Quality pain management requires holistic evaluation and intervention including: 1) establishing a pain-rating system consistent with the patients capacity to express levels of pain; 2) physical exams providing clues to the physiologic causes and types of pain; 3) initiation of interventions in several modalities, including medications and non-pharmacological approaches such as psychological support, and spiritual care, and 4) evaluating the efficacy of the interventions in time-sensitive intervals. Each therapeutic intervention must be reassessed utilizing the tried and true palliative care approach of appraising: 1) the adequacy in eliminating the symptom; 2) adverse effects on activities of daily living; 3) aberrant usage; and 4) the patient’s underlying psycho-physiological potential for addiction.
Addiction potential is a significant area of concern for African Americans as noted by Crawley and Payne. Assessment of aberrant drug use behaviors in patients taking opioids for pain management becomes relevant at the end of life, however, in only small groups of patients. African Americans who are dying from complications of AIDS and who acquired HIV as a result of intravenous drug use are part of such a population.
Naive health care provider assumptions that dismiss unassessed addiction potential are likely to be suspect by individuals aware of families and communities that have been dismantled by substance abuse. It is not enough to say, "Pain medication will not cause addiction when used against real pain." Reducing the fear of addiction potential near life’s end, however, is an appropriate clinical goal of care.
Additionally, without an assessment of addiction potential, patients may be under-medicated, plagued by the effects of rapid development of tolerance, or medicated with inappropriate combinations of medications. For example, patients on methadone maintenance should have their historical methadone maintenance dose considered as a physiological baseline, not as pain medication. The addition of more methadone versus other opiates for increased pain is weighed against risks of extremely long half-lives and increased adverse effects associated with high-dose methadone use. Individuals with documented addiction potential may respond better to one form of breakthrough medication than another and require shorter dosing intervals. An improved understanding of addiction science and behavior is necessary to address the expressed concerns of African Americans around pain and symptom control near life’s end.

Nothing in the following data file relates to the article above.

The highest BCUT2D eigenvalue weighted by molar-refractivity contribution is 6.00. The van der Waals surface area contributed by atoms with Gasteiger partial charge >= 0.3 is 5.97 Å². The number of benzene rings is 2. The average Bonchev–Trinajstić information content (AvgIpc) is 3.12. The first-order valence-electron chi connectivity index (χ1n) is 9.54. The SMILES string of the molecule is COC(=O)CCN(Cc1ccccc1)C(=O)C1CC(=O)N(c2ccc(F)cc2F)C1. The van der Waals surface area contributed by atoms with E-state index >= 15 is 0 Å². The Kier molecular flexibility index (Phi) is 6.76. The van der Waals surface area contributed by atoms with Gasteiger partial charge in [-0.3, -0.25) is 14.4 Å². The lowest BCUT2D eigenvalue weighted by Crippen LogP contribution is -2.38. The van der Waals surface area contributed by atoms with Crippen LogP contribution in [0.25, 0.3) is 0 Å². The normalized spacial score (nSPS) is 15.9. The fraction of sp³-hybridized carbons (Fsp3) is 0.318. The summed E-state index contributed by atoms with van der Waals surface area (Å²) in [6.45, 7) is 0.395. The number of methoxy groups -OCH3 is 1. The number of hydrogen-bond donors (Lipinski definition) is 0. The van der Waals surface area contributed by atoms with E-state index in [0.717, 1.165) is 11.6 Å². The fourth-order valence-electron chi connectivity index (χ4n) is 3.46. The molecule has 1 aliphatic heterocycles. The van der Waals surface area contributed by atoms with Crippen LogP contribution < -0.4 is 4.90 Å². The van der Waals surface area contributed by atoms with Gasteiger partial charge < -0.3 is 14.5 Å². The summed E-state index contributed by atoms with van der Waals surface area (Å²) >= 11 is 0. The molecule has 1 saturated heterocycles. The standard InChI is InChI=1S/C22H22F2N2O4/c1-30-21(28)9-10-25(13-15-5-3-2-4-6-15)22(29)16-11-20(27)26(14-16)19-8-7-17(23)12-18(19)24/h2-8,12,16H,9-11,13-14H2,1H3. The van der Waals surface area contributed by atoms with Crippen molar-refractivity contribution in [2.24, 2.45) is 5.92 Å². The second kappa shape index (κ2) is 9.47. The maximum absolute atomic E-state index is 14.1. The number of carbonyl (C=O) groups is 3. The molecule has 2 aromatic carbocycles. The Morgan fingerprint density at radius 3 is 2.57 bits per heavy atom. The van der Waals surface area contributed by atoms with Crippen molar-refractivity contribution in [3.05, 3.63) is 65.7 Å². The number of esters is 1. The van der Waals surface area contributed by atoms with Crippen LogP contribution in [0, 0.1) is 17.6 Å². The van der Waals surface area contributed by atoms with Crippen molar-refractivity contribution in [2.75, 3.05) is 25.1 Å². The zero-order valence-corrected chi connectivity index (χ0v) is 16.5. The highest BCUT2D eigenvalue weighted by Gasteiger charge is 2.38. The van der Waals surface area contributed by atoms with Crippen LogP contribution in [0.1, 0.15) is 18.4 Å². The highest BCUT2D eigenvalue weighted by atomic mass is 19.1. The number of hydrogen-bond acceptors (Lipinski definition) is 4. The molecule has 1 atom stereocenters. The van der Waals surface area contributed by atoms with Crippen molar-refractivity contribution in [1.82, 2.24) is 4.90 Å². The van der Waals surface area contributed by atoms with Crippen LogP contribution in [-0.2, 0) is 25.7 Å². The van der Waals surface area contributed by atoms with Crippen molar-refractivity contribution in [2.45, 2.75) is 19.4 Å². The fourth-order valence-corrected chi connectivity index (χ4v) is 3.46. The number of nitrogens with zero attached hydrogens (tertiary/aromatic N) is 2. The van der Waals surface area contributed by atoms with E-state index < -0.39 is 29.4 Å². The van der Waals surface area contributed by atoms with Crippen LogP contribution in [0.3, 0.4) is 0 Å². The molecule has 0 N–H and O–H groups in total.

In the context of a system overwhelmed by end-stage diseases of disparities, providing fiscal support for adequate palliative care is fundamental to its expanded use. There is a Medicare and Medicaid hospice benefit that provides fiscal support for palliative care.
In communities victimized by health care disparities, the age of patients with end-stage illnesses is ever decreasing. This changes the long-term care environment substantially, which is traditionally funded based on skilled nursing for the geriatric peer group.
In part, the evolution of hospice derives from a volunteer movement. In communities tattered by health care disparities, volunteer capacity, as clinical professional capacity, is frequently outstripped by palliative care need. Palliative care requires intensive multidisciplinary care for dying people. While working to prevent more people of color, and the poor in general, from dying of end-stage diseases, the need for greater fiscal support of palliative care/hospice must be recognized. The best hope for providing quality end-of-life care for African Americans at life’s end is providing more equitable access to high-quality end-of-life care.